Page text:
Hate being hassled by telemarketers? Fed up with calls from your former BFF? If so, if it’s worth three bucks a month not to be bothered, read on.
A cool new privacy application is available in Canada, offering control over who calls you. And not just annoying sales pitches at dinnertime. If you don’t want last week’s boyfriend to get through on your phone, so be it. You can block them with PrivacyStar from First Orion.
With the new mobile PrivacyStar app, you can block unwanted callers, including telemarketers, and identify unknown callers using Caller Lookup. An 800-service even identifies callers from 1-800 numbers who can then be blocked – or reported as appropriate.
It’s now available for the BlackBerry – but soon other smartphones and even land lines here can have the same features and functions.
Now, I hear you – some of you are saying, “Hey isn’t that the government’s job? Don’t we have an official Do Not Call list?” (We do, and I’m registered already – and yeah, I still get calls I do not want.)
The Canadian government, as have many others around the world, has recently put n place so-called ‘do not call’ or DNC list. And at great expense.
But there are well-known – and some not well-known – exceptions or loop holes that have truly undermined the purpose and the value of the list.
So PrivacyStar created this app to add ‘muscle’ to the DNC, by making it easy for us to capture the information necessary to make a complaint against potential telemarketing violators.
The app helps identify and locate potential telemarketing violators, by capturing information from unwanted calls or possible violations of the DNC – like date, time, number and identity.
You can then provide this information to law enforcement authorities for investigation.
“Since it launched, more than seven million people registered with Canada’s National Do Not Call List,” said Keith Fotta, CEO of First Orion. “This tells me people want and have an expectation of phone privacy. They want the ability to block unwanted calls, and this software provides them the tools to take control of their phone.”
BlackBerry users can change their privacy preferences right on the device, or through a password-protected personal web portal that syncs with the smartphone. Blocked numbers can be added or removed simply by typing, whether on the BlackBerry or online.
The web portal is fully integrated and synchronized with the device and any change made through either the portal or the device is automatically synched with the other.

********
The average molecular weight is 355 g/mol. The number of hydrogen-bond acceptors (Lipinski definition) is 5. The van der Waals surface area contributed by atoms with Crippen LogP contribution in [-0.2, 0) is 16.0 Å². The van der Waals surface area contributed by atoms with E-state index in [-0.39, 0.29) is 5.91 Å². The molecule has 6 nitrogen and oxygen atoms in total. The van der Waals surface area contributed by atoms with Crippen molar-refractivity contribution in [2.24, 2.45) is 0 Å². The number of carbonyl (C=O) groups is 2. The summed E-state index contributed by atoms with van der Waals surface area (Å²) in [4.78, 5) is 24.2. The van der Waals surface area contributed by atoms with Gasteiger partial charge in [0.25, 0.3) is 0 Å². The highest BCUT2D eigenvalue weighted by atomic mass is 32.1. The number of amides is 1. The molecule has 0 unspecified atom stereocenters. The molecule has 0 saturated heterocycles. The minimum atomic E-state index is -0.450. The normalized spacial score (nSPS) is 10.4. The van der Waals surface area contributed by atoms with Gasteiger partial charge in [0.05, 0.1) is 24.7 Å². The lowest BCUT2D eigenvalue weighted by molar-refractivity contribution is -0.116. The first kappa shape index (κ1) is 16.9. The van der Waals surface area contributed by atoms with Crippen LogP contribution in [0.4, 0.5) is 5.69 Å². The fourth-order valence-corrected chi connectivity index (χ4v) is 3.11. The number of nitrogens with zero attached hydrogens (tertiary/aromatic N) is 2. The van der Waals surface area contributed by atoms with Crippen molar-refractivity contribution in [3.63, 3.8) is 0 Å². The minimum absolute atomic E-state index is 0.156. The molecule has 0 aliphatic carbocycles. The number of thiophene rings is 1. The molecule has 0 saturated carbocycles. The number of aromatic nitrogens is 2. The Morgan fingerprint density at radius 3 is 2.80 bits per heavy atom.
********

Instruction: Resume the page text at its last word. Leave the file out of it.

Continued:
In conversation with Fotta and his partner, company president Jeff Stalnaker, some other, well, more personal reasons, to block calls were discussed. As were reasons why some blocked callers should not be reported.
“In my case, I make a regular charitable donation to (a nearby college),” described Stalnaker. “I donate on January 1st, and by January 2nd, they’re calling me asking for more. Well I love them, I want to donate, but I have my limit. So, I can type in their number and stop them from getting through to me, but I will not report them as a violation. That can all be done in the PrivacyStar app.”
In Canada, charitables are among those exempted by the official DNC regulations. Likewise, politicians and newspapers – so any tool to get them to stop those categories making unsolicited calls is probably very welcome.
Fotta says the company’s underlying motto is, “Any phone, any where, any time.”
He sees the first BlackBerry app release as just the first step in a privacy eco-system that covers mobile phones, smartphones, even home phones, and allows user control over who can call and how the list of allowed callers is managed.
iPhone, Android, Symbian and the like of course are being targeted, they confirmed, and apps are expected soon for the various platforms.
But the company is in discussion now, Stalnaker and Fotta comfirmed, with phone carrier companies in Canada and elsewhere, so that the blocking services can be offered for both wired and wireless users.
The app offers simple check-in, check-out boxes to turn on or off many of its features and functions. Typing in phone numbers to be blocked is a breeze, adding or deleting them means hitting a single button push. Data and settings are saved, displayed and adjusted as the user sees fit.
Now, all this data is stored in the First Orion cloud, as it were, on servers owned or operated by First Orion for its Privacy Star service. So jurisdiction and national regulatory environments are key considerations, and it was good to hear the company is aware of the implications of its service and infrastructure.
It is illegal, in many situations, to convey or transport the kind of personal data this service would collect across national boundaries. What’s more, the country where data resides is often the country whose laws apply, not the country of origin.
So when asked about the location of the company servers, Stalnaker – who is well versed in privacy laws and international regulations – was quick to understand the point of the question.
“All the data we collect that is reflective of a country will and must reside in that country,” he said plainly. “We cannot bring that stuff across borders, and we have no intention of doing so.”
The company will offer its services for $2.99 per month. Stalnaker says that’s “All you can drink: an unlimited amount of numbers can be on the list, and you can put names in or take them out anytime. And when you get your next handset, you can transfer over the full account details.”
So, what’s your tech?
How do you prevent unwanted calls? Are you on the Canadian DNC list? Do you think three bucks a month is a reasonable alternative?
Uhh, write me – do not call!